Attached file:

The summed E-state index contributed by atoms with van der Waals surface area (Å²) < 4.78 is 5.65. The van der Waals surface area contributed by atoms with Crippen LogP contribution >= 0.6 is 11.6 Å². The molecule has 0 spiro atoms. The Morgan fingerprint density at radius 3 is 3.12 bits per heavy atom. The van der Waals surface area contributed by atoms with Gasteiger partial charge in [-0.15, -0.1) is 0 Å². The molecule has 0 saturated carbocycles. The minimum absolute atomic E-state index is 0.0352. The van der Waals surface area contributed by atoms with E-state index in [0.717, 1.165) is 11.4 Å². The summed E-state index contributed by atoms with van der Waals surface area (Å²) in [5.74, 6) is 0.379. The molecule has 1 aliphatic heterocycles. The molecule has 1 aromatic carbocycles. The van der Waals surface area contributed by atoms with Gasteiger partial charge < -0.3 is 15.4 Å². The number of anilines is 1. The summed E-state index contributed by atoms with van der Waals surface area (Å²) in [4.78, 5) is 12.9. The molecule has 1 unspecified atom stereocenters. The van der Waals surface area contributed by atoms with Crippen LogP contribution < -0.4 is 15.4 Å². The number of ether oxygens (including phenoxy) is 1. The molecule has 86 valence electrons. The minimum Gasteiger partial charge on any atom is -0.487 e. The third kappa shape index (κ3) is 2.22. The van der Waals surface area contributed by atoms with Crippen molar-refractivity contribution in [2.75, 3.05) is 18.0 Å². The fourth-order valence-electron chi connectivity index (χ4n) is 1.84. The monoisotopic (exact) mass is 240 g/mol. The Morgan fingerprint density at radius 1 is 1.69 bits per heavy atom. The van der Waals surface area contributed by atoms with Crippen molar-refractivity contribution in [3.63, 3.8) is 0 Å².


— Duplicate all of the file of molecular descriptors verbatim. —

The summed E-state index contributed by atoms with van der Waals surface area (Å²) < 4.78 is 5.65. The van der Waals surface area contributed by atoms with Crippen LogP contribution >= 0.6 is 11.6 Å². The molecule has 0 spiro atoms. The Morgan fingerprint density at radius 3 is 3.12 bits per heavy atom. The van der Waals surface area contributed by atoms with Gasteiger partial charge in [-0.15, -0.1) is 0 Å². The molecule has 0 saturated carbocycles. The minimum absolute atomic E-state index is 0.0352. The van der Waals surface area contributed by atoms with E-state index in [0.717, 1.165) is 11.4 Å². The summed E-state index contributed by atoms with van der Waals surface area (Å²) in [5.74, 6) is 0.379. The molecule has 1 aliphatic heterocycles. The molecule has 1 aromatic carbocycles. The van der Waals surface area contributed by atoms with Gasteiger partial charge < -0.3 is 15.4 Å². The number of anilines is 1. The summed E-state index contributed by atoms with van der Waals surface area (Å²) in [4.78, 5) is 12.9. The molecule has 1 unspecified atom stereocenters. The van der Waals surface area contributed by atoms with Crippen LogP contribution < -0.4 is 15.4 Å². The number of ether oxygens (including phenoxy) is 1. The molecule has 86 valence electrons. The minimum Gasteiger partial charge on any atom is -0.487 e. The third kappa shape index (κ3) is 2.22. The van der Waals surface area contributed by atoms with Crippen molar-refractivity contribution in [2.75, 3.05) is 18.0 Å². The fourth-order valence-electron chi connectivity index (χ4n) is 1.84. The monoisotopic (exact) mass is 240 g/mol. The Morgan fingerprint density at radius 1 is 1.69 bits per heavy atom. The van der Waals surface area contributed by atoms with Crippen molar-refractivity contribution in [3.63, 3.8) is 0 Å².